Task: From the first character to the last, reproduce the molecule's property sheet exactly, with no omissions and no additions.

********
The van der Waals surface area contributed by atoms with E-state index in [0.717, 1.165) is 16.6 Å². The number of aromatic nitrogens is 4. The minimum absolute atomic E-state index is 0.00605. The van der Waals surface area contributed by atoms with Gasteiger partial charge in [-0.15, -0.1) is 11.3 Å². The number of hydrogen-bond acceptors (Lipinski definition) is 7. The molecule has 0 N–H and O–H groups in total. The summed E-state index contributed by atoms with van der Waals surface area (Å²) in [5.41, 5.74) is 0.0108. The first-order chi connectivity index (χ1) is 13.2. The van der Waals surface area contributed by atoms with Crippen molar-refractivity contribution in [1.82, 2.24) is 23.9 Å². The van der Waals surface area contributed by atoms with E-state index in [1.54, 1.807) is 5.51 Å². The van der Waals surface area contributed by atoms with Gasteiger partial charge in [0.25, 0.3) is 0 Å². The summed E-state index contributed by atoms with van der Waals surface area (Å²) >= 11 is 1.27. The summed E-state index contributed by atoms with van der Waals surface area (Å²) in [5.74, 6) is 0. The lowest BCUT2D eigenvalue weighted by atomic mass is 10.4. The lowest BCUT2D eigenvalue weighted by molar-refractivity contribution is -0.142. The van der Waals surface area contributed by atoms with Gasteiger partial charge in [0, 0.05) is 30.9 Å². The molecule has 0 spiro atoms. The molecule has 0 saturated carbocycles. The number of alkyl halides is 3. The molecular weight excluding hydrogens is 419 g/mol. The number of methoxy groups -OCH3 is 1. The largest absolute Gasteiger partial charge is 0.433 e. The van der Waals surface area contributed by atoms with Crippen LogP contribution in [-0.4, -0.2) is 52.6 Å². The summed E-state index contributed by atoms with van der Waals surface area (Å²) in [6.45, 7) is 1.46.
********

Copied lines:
The van der Waals surface area contributed by atoms with E-state index in [0.717, 1.165) is 16.6 Å². The number of aromatic nitrogens is 4. The minimum absolute atomic E-state index is 0.00605. The van der Waals surface area contributed by atoms with Gasteiger partial charge in [-0.15, -0.1) is 11.3 Å². The number of hydrogen-bond acceptors (Lipinski definition) is 7. The molecule has 0 N–H and O–H groups in total. The summed E-state index contributed by atoms with van der Waals surface area (Å²) in [5.41, 5.74) is 0.0108. The first-order chi connectivity index (χ1) is 13.2. The van der Waals surface area contributed by atoms with Crippen molar-refractivity contribution in [1.82, 2.24) is 23.9 Å². The van der Waals surface area contributed by atoms with E-state index in [1.54, 1.807) is 5.51 Å². The van der Waals surface area contributed by atoms with Gasteiger partial charge in [0.25, 0.3) is 0 Å². The summed E-state index contributed by atoms with van der Waals surface area (Å²) >= 11 is 1.27. The summed E-state index contributed by atoms with van der Waals surface area (Å²) in [5.74, 6) is 0. The lowest BCUT2D eigenvalue weighted by atomic mass is 10.4. The lowest BCUT2D eigenvalue weighted by molar-refractivity contribution is -0.142. The van der Waals surface area contributed by atoms with Gasteiger partial charge in [0, 0.05) is 30.9 Å². The molecule has 0 spiro atoms. The molecule has 0 saturated carbocycles. The number of alkyl halides is 3. The molecular weight excluding hydrogens is 419 g/mol. The number of methoxy groups -OCH3 is 1. The largest absolute Gasteiger partial charge is 0.433 e. The van der Waals surface area contributed by atoms with Crippen LogP contribution in [-0.4, -0.2) is 52.6 Å². The summed E-state index contributed by atoms with van der Waals surface area (Å²) in [6.45, 7) is 1.46.